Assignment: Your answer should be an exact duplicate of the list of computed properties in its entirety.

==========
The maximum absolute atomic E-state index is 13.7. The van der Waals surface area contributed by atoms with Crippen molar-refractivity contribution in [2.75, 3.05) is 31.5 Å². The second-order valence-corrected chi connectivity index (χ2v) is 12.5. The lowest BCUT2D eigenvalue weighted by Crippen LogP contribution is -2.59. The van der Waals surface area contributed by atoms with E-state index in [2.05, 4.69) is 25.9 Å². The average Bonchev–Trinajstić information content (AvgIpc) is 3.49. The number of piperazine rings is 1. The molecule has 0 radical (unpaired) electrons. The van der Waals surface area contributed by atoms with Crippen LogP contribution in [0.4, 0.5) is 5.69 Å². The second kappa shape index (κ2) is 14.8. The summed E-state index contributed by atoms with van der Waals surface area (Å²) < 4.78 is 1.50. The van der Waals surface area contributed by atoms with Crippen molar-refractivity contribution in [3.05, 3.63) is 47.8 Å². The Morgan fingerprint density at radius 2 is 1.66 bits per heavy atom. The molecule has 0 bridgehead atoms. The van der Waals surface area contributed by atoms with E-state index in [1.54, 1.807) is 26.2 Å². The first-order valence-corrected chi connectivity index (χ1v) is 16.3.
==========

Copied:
The maximum absolute atomic E-state index is 13.7. The van der Waals surface area contributed by atoms with Crippen molar-refractivity contribution in [2.75, 3.05) is 31.5 Å². The second-order valence-corrected chi connectivity index (χ2v) is 12.5. The lowest BCUT2D eigenvalue weighted by Crippen LogP contribution is -2.59. The van der Waals surface area contributed by atoms with E-state index in [2.05, 4.69) is 25.9 Å². The average Bonchev–Trinajstić information content (AvgIpc) is 3.49. The number of piperazine rings is 1. The molecule has 0 radical (unpaired) electrons. The van der Waals surface area contributed by atoms with Crippen LogP contribution in [0.4, 0.5) is 5.69 Å². The second kappa shape index (κ2) is 14.8. The summed E-state index contributed by atoms with van der Waals surface area (Å²) < 4.78 is 1.50. The van der Waals surface area contributed by atoms with Crippen molar-refractivity contribution in [3.05, 3.63) is 47.8 Å². The Morgan fingerprint density at radius 2 is 1.66 bits per heavy atom. The molecule has 0 bridgehead atoms. The van der Waals surface area contributed by atoms with E-state index in [1.54, 1.807) is 26.2 Å². The first-order valence-corrected chi connectivity index (χ1v) is 16.3.